I’ve smoked a few of these over the last few months and my recent review of the E.P. Carrillo E Stunner reminded me that I haven’t posted a review of the Cardinal Series (this is for the one with the natural wrapper and the maduro review will happen in the future). Even though I didn’t particularly care for the E Stunner I do have higher hopes for this cigar.
It looks like a well made cigar but there are a number of stretch marks around veins. Not really a particularly good looking cigar but it does have a waxy feel to it.
Before getting onto the review I need to direct your attention to the picture below (click it to go to the E.P. Carrillo Facebook Page). Like the E Stunner, this cigar (and its maduro brethren) are billed as being full bodied cigars. Personally, I prefer full bodied cigars over medium bodied or lighter cigars when all else is held equal. But the strength of the cigar isn’t the only thing, it’s not even one of the three or four most important things I look for in a cigar.
Without giving away big spoilers, this cigar’s performance is better than the E Stunner and the full bodied sales pitch (seen below) is just that, a sales pitch. Which is fine.
Ring Gauge: 52
Wrapper: Ecuadorian Sumatra
Price: $130.50/Box of 20 | $34.50/Pack of 5
Puttin’ on the Ritz Conflagration!
It’s a pleasant cigar with a good mixture of flavors; pretty refreshing actually. Initially, you get oak and some fruit-tinged sweetness. And then you are hit with a clean and sharp red pepper sensation through the nose on the retrohale and on the tongue as well. There’s also cherry going on here and it closely resembles the cherry I experienced in the E Stunner.
The flavors are good and they’re pretty clean, so I’m liking it. Cherry, oak and a hint of spice are the main things going on now. It’s reminiscent of the E Stunner but better.
Cherry dissipates a bit during the final third but so does all the brightness and cheer that was evident during the first two thirds. Cherry is still around but it progressively plays a lessened role as earth and coco ascend to the top of flavor mountain. It’s become a dark and gritty cigar and I just don’t know what to think about it. I’ve had five of these now and the flavor profile seems simple but there’s also a great deal of evolution going on with the flavor profile at the end. Interesting? Sure.
Medium bodied with a good burn and draw; the E.P. Carrillo Cardinal Series Natural is an interesting cigar but it just didn’t work for me on a couple of levels. Yes, I liked it more than I did the E Stunner but, from what I can tell, the flavor profile is very similar. This cigar’s flavors worked well together but it just isn’t what I’m looking for in a cigar.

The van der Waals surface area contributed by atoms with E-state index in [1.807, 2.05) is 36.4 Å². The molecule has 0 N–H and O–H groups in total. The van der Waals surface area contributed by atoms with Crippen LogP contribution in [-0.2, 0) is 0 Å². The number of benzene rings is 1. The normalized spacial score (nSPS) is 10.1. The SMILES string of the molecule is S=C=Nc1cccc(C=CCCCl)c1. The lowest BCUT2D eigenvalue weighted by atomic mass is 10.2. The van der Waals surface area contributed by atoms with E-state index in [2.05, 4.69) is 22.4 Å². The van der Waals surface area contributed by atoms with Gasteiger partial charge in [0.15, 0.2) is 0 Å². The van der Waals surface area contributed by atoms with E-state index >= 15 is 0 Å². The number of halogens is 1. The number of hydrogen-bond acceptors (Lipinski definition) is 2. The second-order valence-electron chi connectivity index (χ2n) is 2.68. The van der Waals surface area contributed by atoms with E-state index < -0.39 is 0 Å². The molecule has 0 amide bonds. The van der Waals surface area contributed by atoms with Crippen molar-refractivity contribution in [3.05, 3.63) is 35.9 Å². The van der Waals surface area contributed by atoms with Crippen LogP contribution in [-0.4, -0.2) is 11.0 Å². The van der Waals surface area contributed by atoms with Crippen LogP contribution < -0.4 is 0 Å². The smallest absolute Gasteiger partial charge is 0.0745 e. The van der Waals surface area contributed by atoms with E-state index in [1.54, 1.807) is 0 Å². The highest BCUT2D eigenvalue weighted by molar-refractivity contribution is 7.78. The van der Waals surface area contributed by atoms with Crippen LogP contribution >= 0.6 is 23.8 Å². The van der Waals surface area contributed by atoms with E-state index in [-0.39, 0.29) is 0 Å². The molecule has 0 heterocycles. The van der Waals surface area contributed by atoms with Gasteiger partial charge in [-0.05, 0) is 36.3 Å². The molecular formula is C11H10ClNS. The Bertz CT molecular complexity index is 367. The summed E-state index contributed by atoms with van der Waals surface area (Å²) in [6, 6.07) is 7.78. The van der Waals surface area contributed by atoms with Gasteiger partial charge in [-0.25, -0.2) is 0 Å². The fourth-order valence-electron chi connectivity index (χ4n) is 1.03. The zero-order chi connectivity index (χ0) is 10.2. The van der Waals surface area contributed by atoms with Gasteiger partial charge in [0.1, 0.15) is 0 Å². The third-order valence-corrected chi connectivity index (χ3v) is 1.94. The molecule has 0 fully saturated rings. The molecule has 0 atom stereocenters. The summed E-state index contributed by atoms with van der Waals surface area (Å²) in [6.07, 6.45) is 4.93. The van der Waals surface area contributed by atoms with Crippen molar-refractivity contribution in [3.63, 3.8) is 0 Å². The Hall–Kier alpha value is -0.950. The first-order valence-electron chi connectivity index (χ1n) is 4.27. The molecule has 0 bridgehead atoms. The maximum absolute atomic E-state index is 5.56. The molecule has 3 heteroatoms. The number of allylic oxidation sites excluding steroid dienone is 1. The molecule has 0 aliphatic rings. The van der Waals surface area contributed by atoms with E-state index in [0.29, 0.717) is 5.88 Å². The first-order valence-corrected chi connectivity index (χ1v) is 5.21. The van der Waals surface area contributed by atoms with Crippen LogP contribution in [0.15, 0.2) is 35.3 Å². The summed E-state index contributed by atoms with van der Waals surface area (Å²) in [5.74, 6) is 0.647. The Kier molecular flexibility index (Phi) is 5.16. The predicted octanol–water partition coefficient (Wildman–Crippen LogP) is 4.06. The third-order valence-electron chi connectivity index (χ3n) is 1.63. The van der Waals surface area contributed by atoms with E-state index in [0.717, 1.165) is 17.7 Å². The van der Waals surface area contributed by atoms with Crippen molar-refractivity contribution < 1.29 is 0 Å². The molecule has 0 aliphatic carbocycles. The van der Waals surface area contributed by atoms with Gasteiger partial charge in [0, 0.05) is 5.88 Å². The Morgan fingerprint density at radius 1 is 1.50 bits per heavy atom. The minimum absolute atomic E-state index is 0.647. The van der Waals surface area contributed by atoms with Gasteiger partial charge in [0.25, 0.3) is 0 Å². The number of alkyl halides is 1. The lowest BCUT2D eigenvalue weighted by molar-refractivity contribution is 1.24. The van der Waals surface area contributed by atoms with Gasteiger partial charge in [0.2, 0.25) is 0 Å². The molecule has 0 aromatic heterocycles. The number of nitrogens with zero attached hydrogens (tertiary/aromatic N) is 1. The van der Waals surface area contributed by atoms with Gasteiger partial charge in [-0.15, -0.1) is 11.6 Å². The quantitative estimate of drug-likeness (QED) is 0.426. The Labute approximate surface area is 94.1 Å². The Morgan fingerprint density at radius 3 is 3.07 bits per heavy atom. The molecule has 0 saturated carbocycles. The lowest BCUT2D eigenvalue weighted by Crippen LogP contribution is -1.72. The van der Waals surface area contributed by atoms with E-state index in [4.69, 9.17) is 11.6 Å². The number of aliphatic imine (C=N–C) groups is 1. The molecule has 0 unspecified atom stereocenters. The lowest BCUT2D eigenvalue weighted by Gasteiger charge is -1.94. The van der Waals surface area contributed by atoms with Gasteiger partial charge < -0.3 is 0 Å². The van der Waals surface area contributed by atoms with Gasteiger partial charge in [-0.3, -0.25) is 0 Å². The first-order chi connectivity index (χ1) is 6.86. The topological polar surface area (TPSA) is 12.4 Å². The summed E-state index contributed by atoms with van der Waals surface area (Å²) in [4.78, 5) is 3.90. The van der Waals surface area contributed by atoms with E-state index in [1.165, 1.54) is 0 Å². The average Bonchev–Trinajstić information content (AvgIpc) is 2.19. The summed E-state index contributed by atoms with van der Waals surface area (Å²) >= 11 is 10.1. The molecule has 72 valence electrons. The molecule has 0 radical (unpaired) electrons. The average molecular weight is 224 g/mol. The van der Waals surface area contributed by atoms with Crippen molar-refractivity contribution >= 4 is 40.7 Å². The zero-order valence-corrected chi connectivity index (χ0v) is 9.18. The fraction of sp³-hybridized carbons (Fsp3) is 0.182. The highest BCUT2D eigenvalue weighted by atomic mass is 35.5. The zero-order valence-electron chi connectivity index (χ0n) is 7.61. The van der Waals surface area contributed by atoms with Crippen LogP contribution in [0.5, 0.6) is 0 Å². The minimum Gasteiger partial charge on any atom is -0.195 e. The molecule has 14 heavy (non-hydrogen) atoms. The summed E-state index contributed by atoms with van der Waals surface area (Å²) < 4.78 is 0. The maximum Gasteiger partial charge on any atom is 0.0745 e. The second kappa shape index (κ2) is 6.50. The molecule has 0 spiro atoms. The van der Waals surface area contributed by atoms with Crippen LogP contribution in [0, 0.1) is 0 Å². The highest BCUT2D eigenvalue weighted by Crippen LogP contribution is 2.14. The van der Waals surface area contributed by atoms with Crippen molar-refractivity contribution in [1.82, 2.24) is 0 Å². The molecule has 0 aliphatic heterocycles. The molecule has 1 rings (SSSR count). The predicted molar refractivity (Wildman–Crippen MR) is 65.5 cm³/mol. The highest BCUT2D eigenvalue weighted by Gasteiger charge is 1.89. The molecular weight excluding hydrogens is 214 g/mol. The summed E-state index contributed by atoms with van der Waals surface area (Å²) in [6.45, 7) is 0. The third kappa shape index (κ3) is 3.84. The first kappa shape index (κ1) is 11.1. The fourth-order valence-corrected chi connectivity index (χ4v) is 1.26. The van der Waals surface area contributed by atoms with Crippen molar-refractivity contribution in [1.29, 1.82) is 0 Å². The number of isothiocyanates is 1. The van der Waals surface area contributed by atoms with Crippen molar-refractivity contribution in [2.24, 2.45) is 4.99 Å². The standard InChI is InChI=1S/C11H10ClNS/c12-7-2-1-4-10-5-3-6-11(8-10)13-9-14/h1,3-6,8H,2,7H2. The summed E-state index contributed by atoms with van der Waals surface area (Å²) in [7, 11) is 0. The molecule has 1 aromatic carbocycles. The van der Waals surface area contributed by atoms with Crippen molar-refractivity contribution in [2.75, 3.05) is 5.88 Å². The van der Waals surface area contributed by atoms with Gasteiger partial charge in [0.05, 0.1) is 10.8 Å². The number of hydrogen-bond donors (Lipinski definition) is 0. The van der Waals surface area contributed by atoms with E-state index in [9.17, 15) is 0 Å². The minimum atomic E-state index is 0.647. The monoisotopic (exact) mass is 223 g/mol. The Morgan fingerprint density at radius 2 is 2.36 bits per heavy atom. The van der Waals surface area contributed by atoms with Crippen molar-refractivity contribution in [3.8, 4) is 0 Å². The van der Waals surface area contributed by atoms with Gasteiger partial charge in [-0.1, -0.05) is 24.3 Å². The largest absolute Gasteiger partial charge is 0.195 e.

P.S.: After writing this review it occurred to me that maybe I’m just not a Sumatran wrapper fan and, after looking through my previous reviews, that’s mostly true. However, I thoroughly enjoyed the La Flor Dominicana Limitado V, which has an Ecuadorian Sumatra wrapper just like the cigar in this review.
Wrapper: Ecuadorian Sumatra | Binder: Nicaragua | Filler: Nicaragua & Dominican | Box of 24: $139.95; Pack of 5: $50.50 | Robusto | 5″ x 50
0/3: If you just hear the name “E Stunner” you might think it’s an electronic thingamajig or… maybe something else. It’s none of that; it’s a cigar put out by the much respected EP Carrillo cigar company and I think they promise that this cigar has a good amount of kick to it. Well, lets see.
After picking up one of these cigars the first thing you will notice is that it is a very oily cigar. Visually, it’s nothing spectacular. It’s a mottled combination of medium to dark brown colors with some very light areas running along the veins. This combination of colors makes an ashy visual impression.
This is not a tightly packed cigar but the packing is consistent. It looks and feels like it was put together well (it is a Carrillo after all). Right before I lit this cigar I noticed that there’s an image of a bull’s head on the band, which, when coupled with the name, all points to this being a very strong cigar. I’m just hoping it tastes good.
1/3: There’s grass and red pepper going on in the beginning. It quickly progresses into including cherry and my overall impression of the cigar’s flavor profile is sweet spice. Pretty straightforward but nice all the same.
2/3: Cherry takes on more prominence during this third but there are still some red pepper notes through the retrohale and a bit of oak as well.
3/3: Cherry, earth and some coffee are coming through during the final third. The cherry is the strongest flavor and it’s good but everything else is pretty average.
4/3: Medium bodied with a good draw and burn; the E.P. Carrillo E Stunner is a decent cigar but it doesn’t have the level of refinement that other Carrillo cigars are known for, like their Elencos cigars. It wasn’t even a full bodied cigar, which is something they were going for. This is a cigar you can miss.
2.5 points out of 5 – It’s a quality cigar but it just never hit its groove